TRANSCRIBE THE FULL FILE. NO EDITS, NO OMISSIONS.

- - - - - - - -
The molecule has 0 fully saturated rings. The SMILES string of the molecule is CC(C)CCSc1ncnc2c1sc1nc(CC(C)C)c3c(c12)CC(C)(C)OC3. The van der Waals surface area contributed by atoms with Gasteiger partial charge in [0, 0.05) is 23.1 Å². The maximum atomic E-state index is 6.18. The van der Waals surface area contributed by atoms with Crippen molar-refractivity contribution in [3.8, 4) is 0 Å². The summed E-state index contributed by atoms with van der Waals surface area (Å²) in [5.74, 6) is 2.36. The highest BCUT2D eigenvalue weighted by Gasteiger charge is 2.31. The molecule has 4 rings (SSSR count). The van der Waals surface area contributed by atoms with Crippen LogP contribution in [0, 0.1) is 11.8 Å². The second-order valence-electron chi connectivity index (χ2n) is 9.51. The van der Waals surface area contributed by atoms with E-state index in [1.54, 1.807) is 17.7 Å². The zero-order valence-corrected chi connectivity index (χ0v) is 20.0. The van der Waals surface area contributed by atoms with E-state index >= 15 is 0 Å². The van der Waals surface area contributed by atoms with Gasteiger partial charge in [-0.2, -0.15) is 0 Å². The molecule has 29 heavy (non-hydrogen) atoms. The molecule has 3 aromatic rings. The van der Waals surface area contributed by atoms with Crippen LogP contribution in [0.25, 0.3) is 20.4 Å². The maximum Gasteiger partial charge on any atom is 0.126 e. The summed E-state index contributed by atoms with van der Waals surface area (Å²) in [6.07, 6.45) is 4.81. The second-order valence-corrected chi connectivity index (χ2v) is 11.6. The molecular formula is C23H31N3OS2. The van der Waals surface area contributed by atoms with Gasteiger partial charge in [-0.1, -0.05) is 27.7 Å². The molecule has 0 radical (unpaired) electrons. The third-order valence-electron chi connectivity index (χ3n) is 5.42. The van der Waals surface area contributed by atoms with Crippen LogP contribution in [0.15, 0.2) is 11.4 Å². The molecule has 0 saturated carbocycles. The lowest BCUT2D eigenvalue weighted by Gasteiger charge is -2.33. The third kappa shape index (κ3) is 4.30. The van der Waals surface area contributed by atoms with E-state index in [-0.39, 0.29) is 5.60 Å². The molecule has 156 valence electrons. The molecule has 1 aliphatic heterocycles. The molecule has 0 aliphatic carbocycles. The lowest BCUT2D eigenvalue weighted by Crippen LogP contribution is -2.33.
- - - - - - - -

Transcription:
The molecule has 0 fully saturated rings. The SMILES string of the molecule is CC(C)CCSc1ncnc2c1sc1nc(CC(C)C)c3c(c12)CC(C)(C)OC3. The van der Waals surface area contributed by atoms with Gasteiger partial charge in [0, 0.05) is 23.1 Å². The maximum atomic E-state index is 6.18. The van der Waals surface area contributed by atoms with Crippen molar-refractivity contribution in [3.8, 4) is 0 Å². The summed E-state index contributed by atoms with van der Waals surface area (Å²) in [5.74, 6) is 2.36. The highest BCUT2D eigenvalue weighted by Gasteiger charge is 2.31. The molecule has 4 rings (SSSR count). The van der Waals surface area contributed by atoms with Crippen LogP contribution in [0, 0.1) is 11.8 Å². The second-order valence-electron chi connectivity index (χ2n) is 9.51. The van der Waals surface area contributed by atoms with E-state index in [1.54, 1.807) is 17.7 Å². The zero-order valence-corrected chi connectivity index (χ0v) is 20.0. The van der Waals surface area contributed by atoms with E-state index >= 15 is 0 Å². The van der Waals surface area contributed by atoms with Gasteiger partial charge in [-0.2, -0.15) is 0 Å². The molecule has 29 heavy (non-hydrogen) atoms. The molecule has 3 aromatic rings. The van der Waals surface area contributed by atoms with Crippen LogP contribution in [0.25, 0.3) is 20.4 Å². The maximum Gasteiger partial charge on any atom is 0.126 e. The summed E-state index contributed by atoms with van der Waals surface area (Å²) in [6.07, 6.45) is 4.81. The second-order valence-corrected chi connectivity index (χ2v) is 11.6. The molecular formula is C23H31N3OS2. The van der Waals surface area contributed by atoms with Gasteiger partial charge in [-0.1, -0.05) is 27.7 Å². The molecule has 0 radical (unpaired) electrons. The third-order valence-electron chi connectivity index (χ3n) is 5.42. The van der Waals surface area contributed by atoms with Crippen LogP contribution in [0.15, 0.2) is 11.4 Å². The molecule has 0 saturated carbocycles. The lowest BCUT2D eigenvalue weighted by Gasteiger charge is -2.33. The third kappa shape index (κ3) is 4.30. The van der Waals surface area contributed by atoms with E-state index in [-0.39, 0.29) is 5.60 Å². The molecule has 156 valence electrons. The molecule has 1 aliphatic heterocycles. The molecule has 0 aliphatic carbocycles. The lowest BCUT2D eigenvalue weighted by Crippen LogP contribution is -2.33.